Japanese Cooking for Health and Fitness
One of the first cookbooks I ever received was from my mom's friend, Lei-san. It is called Japanese Cooking for Health and Fitness and, according to the note in the book, I got it on Christmas of '84........23 years ago........YOWZA. I can't believe I'm even old enough to own something that long (!) much less something that I vividly remember using on a regular basis.
Despite the title, the book isn't really a diet book at all. It's simply a well formed collection of recipes that are healthy......but most of the dishes in the book are things that the average Japanese person eats very often so it passes on the message that Japanese cuisine, in general, is healthy. The book is divided into meat, vegetable, tofu/egg and rice/noodle dishes and each recipe is very clear, concise and always successful it its subtle seasoning. I've never had a dish from the book that I didn't like.
So my sister C and I would use this book often on the once-a-week nights that we were in charge of cooking dinner. Our absolutely favorite dish to make was Vegetables Rolled in Beef. It was one of those dishes that looked very impressive but was actually easy to make, and combined with rice and a salad, would make a complete meal.
While I was flipping through the book the other day, it occurred to me that I hadn't made that dish in years.....decades, perhaps (eek). And I knew for certain that I'd never made it for my dear J, who is one of the biggest non-Japanese fans of Japanese food I know. A quick trip to Mistuwa was all I needed to get the few ingredients that I didn't already have- the thinly sliced beef sold for sukiyaki or shabu shabu, fresh gobo (burdock root) and some carrots. I was ready to revisit one of the first dishes I ever mastered!
First you clean the gobo- the skin is easy to remove by scraping if off gently with the back of a spoon- then slice into six inch lengths and keep them in cold water with a touch of vinegar so they won't turn brown. Slice the carrots in the same size, then blanch both in a mixture of water, sugar and soy sauce. Take some green beans and blanch them in hot water, then put in an ice bath to cool. Set it all aside.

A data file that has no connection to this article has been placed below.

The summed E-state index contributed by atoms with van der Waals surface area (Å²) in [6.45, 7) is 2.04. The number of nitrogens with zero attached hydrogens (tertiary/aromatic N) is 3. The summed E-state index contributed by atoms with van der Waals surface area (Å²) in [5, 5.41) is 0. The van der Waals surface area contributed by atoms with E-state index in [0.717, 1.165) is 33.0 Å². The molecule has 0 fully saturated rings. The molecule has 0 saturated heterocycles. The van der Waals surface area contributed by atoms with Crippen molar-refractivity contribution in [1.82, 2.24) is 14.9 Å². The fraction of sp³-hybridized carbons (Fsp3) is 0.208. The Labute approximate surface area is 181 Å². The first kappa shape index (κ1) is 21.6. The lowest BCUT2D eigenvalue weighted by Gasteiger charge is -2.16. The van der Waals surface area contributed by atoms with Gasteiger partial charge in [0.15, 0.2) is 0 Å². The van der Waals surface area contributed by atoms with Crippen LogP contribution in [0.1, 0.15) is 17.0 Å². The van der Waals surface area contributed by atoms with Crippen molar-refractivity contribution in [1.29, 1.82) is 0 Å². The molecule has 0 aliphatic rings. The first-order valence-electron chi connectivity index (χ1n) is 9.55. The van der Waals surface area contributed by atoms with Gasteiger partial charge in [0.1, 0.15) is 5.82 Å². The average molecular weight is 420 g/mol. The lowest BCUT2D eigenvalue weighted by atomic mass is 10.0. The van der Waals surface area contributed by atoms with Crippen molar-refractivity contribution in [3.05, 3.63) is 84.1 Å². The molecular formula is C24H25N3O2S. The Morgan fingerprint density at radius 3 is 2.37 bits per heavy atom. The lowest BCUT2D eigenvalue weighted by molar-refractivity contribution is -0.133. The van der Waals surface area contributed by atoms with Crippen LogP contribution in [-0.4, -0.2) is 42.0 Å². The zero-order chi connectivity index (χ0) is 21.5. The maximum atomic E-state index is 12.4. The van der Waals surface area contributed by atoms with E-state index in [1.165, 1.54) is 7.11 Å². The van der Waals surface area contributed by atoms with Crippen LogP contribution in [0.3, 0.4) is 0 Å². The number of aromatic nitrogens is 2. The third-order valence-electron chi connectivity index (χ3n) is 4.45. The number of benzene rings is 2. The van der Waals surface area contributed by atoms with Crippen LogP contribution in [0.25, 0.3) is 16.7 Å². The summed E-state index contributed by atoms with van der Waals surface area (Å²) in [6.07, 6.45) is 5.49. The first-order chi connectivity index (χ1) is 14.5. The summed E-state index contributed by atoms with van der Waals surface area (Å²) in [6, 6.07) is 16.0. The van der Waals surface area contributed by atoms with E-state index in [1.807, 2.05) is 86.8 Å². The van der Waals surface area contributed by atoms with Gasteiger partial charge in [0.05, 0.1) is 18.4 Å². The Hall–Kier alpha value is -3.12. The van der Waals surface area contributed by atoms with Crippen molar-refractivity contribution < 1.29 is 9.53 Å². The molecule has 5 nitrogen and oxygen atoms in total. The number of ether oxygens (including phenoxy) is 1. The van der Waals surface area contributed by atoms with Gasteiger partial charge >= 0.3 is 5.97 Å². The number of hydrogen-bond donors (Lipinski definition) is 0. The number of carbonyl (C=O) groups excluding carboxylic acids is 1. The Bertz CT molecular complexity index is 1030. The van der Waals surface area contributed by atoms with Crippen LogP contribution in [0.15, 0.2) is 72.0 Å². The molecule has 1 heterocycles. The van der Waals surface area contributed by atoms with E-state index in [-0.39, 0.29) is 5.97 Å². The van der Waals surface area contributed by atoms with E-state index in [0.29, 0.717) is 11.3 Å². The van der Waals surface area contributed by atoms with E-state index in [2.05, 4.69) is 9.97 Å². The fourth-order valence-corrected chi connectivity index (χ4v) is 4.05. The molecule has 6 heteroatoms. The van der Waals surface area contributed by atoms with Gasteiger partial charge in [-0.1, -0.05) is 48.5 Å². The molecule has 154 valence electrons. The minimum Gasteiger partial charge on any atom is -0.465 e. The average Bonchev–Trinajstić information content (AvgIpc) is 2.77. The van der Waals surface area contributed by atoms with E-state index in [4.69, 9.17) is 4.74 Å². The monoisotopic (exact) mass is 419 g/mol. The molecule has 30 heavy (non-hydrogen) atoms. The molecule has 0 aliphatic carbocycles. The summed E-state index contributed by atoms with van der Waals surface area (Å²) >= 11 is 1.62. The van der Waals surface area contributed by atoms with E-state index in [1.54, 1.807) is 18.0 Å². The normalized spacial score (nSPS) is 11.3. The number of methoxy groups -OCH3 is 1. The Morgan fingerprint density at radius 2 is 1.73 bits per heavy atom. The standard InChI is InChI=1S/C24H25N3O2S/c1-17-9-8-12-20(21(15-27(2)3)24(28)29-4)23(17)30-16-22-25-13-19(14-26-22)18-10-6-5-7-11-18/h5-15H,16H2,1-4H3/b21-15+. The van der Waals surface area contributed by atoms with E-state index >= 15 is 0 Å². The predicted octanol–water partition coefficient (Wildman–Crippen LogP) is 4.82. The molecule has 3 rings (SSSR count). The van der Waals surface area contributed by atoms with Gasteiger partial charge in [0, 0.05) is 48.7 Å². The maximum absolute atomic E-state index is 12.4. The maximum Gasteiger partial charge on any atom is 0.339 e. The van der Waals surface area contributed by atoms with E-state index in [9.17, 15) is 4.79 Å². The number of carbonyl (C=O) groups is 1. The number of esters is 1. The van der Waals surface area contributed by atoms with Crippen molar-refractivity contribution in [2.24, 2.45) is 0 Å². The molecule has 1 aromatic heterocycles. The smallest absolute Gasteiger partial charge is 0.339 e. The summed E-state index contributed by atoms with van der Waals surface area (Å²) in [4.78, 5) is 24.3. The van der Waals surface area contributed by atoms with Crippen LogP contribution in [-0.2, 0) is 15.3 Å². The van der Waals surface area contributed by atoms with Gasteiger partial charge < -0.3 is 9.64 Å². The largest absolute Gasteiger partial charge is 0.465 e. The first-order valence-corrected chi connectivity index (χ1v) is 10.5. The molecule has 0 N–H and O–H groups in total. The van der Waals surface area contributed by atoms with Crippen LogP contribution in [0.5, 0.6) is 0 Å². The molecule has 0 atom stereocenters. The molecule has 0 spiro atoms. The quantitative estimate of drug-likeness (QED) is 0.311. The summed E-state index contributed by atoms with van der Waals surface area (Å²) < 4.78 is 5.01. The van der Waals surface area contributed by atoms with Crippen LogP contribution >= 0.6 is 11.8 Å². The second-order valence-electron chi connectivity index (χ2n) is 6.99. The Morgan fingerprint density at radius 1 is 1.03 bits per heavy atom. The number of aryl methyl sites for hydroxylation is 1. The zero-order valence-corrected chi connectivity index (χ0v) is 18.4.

After I had my vegetable mise en place, I just carefully pulled out each paper thin slice of beef, dusted it with a bit of potato starch, then rolled two each of the gobo, carrot and green beans up to form a cylinder. After securing the end with a toothpick, I repeated until all of the beef was used. I love the thinness of the beef, and even though it's nicely marbled with fat, there is so little meat that you're barely getting a quarter of a pound of beef in the ENTIRE dish. Amazing, no? Talk about cooking for health and fitness;).
The rolls get browned on each side in a pan and then doused with a mixture of soy sauce, sugar, mirin and sake and left to stew just a bit until the sauce reduces and gets slightly thickened. Cut each roll in half to reveal the pretty veggies inside, and you're done!
I had seen these enormous shimeji mushrooms at the store, so I just pulled each apart to make smaller pieces and put them in a foil packet with a bit of butter, soy sauce, sake and a couple of thin slices of lemon. After about 15 minutes in the oven, they were piping hot and ready to be cut open! Cold tofu topped with a mixture of ground sesame seeds, soy sauce, green onions and grated ginger was another addition, as well as some brown rice mixed with multigrain seeds and some spicy pickled cucumbers.
We poured ourselves some ice cold sake and enjoyed the Japanese supper. It really brought back a lot of memories for me, and J wondered why I hadn't made it for him before. We both really loved the combination of the tasty beef, slightly al dente vegetables and sweet sauce. I'll make sure to put this dish back into our dinner rotation from now on.
I was shocked to see that you can still purchase this book at Amazon, so check it out if you're interested in Japanese cooking. It's a great place to start!